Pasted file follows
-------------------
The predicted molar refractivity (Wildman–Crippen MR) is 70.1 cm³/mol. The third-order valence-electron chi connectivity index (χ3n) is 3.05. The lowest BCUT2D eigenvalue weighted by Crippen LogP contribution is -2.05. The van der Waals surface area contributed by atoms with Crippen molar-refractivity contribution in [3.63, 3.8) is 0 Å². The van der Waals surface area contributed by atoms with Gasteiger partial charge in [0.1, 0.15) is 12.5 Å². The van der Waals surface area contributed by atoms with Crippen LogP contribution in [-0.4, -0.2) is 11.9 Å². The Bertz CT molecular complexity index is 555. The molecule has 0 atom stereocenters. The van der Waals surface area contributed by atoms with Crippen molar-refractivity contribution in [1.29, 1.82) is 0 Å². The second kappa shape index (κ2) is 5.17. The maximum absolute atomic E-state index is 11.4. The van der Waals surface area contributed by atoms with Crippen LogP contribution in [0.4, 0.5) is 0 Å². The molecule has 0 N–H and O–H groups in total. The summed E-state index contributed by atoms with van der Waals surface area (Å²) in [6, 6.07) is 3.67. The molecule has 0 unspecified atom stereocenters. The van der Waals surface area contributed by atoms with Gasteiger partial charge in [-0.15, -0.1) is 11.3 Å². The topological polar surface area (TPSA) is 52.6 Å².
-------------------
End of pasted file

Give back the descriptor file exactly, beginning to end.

The predicted molar refractivity (Wildman–Crippen MR) is 70.1 cm³/mol. The third-order valence-electron chi connectivity index (χ3n) is 3.05. The lowest BCUT2D eigenvalue weighted by Crippen LogP contribution is -2.05. The van der Waals surface area contributed by atoms with Crippen molar-refractivity contribution in [3.63, 3.8) is 0 Å². The van der Waals surface area contributed by atoms with Gasteiger partial charge in [0.1, 0.15) is 12.5 Å². The van der Waals surface area contributed by atoms with Crippen LogP contribution in [-0.4, -0.2) is 11.9 Å². The Bertz CT molecular complexity index is 555. The molecule has 0 atom stereocenters. The van der Waals surface area contributed by atoms with Crippen molar-refractivity contribution in [1.29, 1.82) is 0 Å². The second kappa shape index (κ2) is 5.17. The maximum absolute atomic E-state index is 11.4. The van der Waals surface area contributed by atoms with Crippen LogP contribution in [0.4, 0.5) is 0 Å². The molecule has 0 N–H and O–H groups in total. The summed E-state index contributed by atoms with van der Waals surface area (Å²) in [6, 6.07) is 3.67. The molecule has 0 unspecified atom stereocenters. The van der Waals surface area contributed by atoms with Gasteiger partial charge in [-0.15, -0.1) is 11.3 Å². The topological polar surface area (TPSA) is 52.6 Å².